The easiest way to do , is buy another license, (if you can go on trips, you can afford another lic) and since
FileMaker won't allow you to have them both openon a network at the sametime. Then an import using the
update matching records in foud and add remaining data as new records.
Also if you had 2 lics. you could serve one file and it would always be synced.
OR you can doit the hard way and export from your copy to csv or excell and then import
to her copy, ad hope you don't get duplicates and or mess up original data.
I've setup something similar with a handheld computer (HPC), and a FMP9 database hosted on a server. The two databases are slightly different, mainly to accommodate the way the info is used on the handheld. A script setup on the HPC performs finds based on the modification timestamp of the records in each table, then runs a script on the server copy of the database to import the records over. After that is complete, another script can be run to freshly import all the data back into the HPC database.
The important thing is this: to keep from having duplicate record IDs, create a Text field that is serially incremented in both copies of the database. On the 'main' database, start at 'M1'; on the handheld, start at 'H1'. That way relationships based on record ID won't break.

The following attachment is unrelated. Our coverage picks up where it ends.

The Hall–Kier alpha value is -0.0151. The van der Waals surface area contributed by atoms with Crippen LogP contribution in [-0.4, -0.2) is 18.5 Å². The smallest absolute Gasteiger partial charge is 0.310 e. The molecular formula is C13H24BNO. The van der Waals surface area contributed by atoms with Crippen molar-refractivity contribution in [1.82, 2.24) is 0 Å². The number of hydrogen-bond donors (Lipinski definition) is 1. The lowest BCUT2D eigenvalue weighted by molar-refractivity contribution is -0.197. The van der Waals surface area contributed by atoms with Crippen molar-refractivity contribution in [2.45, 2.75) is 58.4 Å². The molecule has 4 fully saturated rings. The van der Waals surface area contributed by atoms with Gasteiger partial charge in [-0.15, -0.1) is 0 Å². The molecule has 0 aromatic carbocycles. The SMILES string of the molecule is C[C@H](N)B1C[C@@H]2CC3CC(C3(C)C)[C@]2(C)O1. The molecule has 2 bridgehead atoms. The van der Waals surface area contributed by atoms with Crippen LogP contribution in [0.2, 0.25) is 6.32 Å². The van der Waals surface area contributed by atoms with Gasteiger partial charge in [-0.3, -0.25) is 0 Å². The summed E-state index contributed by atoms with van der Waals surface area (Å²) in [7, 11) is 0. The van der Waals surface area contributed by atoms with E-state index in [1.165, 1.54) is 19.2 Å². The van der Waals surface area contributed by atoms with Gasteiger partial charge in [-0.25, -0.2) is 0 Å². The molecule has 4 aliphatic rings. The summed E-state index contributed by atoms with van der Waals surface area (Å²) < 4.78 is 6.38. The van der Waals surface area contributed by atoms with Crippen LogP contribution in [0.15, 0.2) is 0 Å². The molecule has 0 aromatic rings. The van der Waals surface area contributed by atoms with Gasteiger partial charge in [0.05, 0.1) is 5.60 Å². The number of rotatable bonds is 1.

Synchronizing is not that easy unless your rules are very clear. What if you (on the road) change a field on a record and your secretary changes a different field on the same record? How do you reconicile? Best to use your laplop and log in and work off the same file.
These issues of different prefix to serial sound fine as well. But what about child records they create? Do the child records also have different prefixes? Listen ... been there, done it ... now with internet, use it. Save yourself from the nightmares.
Most of my work is done on my desktop computer but now that I have a laptop I would like to be able to take it downstairs and record inventory on my laptop and come back upstairs and sync the files between my 2 computers, (etc.).
I have a micro business, no employees, don't take business trips, I am the only user, I don't have my databases on a network, have no need for remote access.
So far I can tell which of my databases have been changed on my laptop but I have about 50 databases and eventually I won't be able to remember which computer has the most up-to-date version. How can tell, between the two computers, which databases are the most recently changed? And how can I sync them? Of course, I can just drag the file from one computer to the other and replace the older one but considering all the file-syncing technology going on today FM10 must have a better solution.
I have no employees,... I am the only user
And how can I sync them?
Have a docking station for your laptop and stop using FMP on the desktop computer. No syncing needed...ever. Use your laptop as the 'desktop computer'.
I presume you are speaking in jest. Just one of my active files on one partition from my desktop computer exceeds the entire capacity of the laptop. Then there's my HD video work which takes a huge amount of hard drive space and needs to run from an internal drive since the external USB drives are not fast enough - they're OK for storage. No, it is not practical to replace my G5 with the laptop.